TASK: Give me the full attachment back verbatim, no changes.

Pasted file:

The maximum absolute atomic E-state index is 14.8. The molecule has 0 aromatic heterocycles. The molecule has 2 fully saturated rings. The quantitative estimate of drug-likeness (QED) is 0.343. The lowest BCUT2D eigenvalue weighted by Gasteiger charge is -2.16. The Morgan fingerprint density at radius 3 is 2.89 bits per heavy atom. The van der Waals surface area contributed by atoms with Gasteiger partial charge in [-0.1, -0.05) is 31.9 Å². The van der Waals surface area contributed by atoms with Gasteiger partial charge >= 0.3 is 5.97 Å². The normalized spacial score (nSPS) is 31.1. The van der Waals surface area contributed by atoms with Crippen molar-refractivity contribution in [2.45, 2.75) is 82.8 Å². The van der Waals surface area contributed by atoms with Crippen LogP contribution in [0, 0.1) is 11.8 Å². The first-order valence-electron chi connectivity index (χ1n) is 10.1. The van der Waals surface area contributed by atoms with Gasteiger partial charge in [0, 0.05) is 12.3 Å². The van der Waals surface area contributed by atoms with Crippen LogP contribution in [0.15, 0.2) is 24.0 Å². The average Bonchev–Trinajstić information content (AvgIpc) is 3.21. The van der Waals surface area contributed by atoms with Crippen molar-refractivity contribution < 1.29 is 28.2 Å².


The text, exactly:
The maximum absolute atomic E-state index is 14.8. The molecule has 0 aromatic heterocycles. The molecule has 2 fully saturated rings. The quantitative estimate of drug-likeness (QED) is 0.343. The lowest BCUT2D eigenvalue weighted by Gasteiger charge is -2.16. The Morgan fingerprint density at radius 3 is 2.89 bits per heavy atom. The van der Waals surface area contributed by atoms with Gasteiger partial charge in [-0.1, -0.05) is 31.9 Å². The van der Waals surface area contributed by atoms with Gasteiger partial charge >= 0.3 is 5.97 Å². The normalized spacial score (nSPS) is 31.1. The van der Waals surface area contributed by atoms with Crippen molar-refractivity contribution in [2.45, 2.75) is 82.8 Å². The van der Waals surface area contributed by atoms with Crippen LogP contribution in [0, 0.1) is 11.8 Å². The first-order valence-electron chi connectivity index (χ1n) is 10.1. The van der Waals surface area contributed by atoms with Gasteiger partial charge in [0, 0.05) is 12.3 Å². The van der Waals surface area contributed by atoms with Crippen LogP contribution in [0.15, 0.2) is 24.0 Å². The average Bonchev–Trinajstić information content (AvgIpc) is 3.21. The van der Waals surface area contributed by atoms with Crippen molar-refractivity contribution < 1.29 is 28.2 Å².